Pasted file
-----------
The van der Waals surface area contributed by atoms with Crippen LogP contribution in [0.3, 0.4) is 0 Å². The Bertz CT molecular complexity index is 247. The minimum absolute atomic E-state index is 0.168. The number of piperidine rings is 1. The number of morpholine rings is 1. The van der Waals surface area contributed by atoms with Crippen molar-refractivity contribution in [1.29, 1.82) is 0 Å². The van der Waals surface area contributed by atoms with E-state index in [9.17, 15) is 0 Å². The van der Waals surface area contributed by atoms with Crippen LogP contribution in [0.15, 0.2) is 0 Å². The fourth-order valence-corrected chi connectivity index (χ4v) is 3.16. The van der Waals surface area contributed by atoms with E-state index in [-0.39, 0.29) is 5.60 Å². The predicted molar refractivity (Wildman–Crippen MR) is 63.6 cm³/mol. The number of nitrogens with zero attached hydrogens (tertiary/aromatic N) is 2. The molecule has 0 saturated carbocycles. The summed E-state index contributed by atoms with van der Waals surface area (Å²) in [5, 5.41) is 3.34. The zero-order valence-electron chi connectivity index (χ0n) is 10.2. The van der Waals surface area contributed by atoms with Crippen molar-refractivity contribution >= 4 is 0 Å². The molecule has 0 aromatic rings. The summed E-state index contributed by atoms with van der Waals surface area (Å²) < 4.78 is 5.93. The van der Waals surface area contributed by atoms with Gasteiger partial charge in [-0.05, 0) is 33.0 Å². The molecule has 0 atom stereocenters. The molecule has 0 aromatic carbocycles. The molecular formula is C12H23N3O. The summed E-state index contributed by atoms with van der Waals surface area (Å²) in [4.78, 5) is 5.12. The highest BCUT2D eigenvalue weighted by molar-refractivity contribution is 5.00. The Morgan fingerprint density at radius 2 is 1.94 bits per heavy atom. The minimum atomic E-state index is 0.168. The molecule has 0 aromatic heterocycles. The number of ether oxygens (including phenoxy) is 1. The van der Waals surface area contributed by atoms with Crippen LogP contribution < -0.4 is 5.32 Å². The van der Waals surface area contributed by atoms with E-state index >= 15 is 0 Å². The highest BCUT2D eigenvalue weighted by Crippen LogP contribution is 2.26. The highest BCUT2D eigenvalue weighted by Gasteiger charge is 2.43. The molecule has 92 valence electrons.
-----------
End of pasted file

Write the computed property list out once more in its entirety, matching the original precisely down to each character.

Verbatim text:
The van der Waals surface area contributed by atoms with Crippen LogP contribution in [0.3, 0.4) is 0 Å². The Bertz CT molecular complexity index is 247. The minimum absolute atomic E-state index is 0.168. The number of piperidine rings is 1. The number of morpholine rings is 1. The van der Waals surface area contributed by atoms with Crippen molar-refractivity contribution in [1.29, 1.82) is 0 Å². The van der Waals surface area contributed by atoms with E-state index in [9.17, 15) is 0 Å². The van der Waals surface area contributed by atoms with Crippen LogP contribution in [0.15, 0.2) is 0 Å². The fourth-order valence-corrected chi connectivity index (χ4v) is 3.16. The van der Waals surface area contributed by atoms with E-state index in [-0.39, 0.29) is 5.60 Å². The predicted molar refractivity (Wildman–Crippen MR) is 63.6 cm³/mol. The number of nitrogens with zero attached hydrogens (tertiary/aromatic N) is 2. The molecule has 0 saturated carbocycles. The summed E-state index contributed by atoms with van der Waals surface area (Å²) in [5, 5.41) is 3.34. The zero-order valence-electron chi connectivity index (χ0n) is 10.2. The van der Waals surface area contributed by atoms with Crippen molar-refractivity contribution >= 4 is 0 Å². The molecule has 0 aromatic rings. The summed E-state index contributed by atoms with van der Waals surface area (Å²) < 4.78 is 5.93. The van der Waals surface area contributed by atoms with Gasteiger partial charge in [-0.05, 0) is 33.0 Å². The molecule has 0 atom stereocenters. The molecule has 0 aromatic carbocycles. The molecular formula is C12H23N3O. The summed E-state index contributed by atoms with van der Waals surface area (Å²) in [4.78, 5) is 5.12. The highest BCUT2D eigenvalue weighted by molar-refractivity contribution is 5.00. The Morgan fingerprint density at radius 2 is 1.94 bits per heavy atom. The minimum atomic E-state index is 0.168. The molecule has 0 aromatic heterocycles. The number of ether oxygens (including phenoxy) is 1. The van der Waals surface area contributed by atoms with Crippen LogP contribution < -0.4 is 5.32 Å². The van der Waals surface area contributed by atoms with E-state index >= 15 is 0 Å². The highest BCUT2D eigenvalue weighted by Crippen LogP contribution is 2.26. The highest BCUT2D eigenvalue weighted by Gasteiger charge is 2.43. The molecule has 92 valence electrons.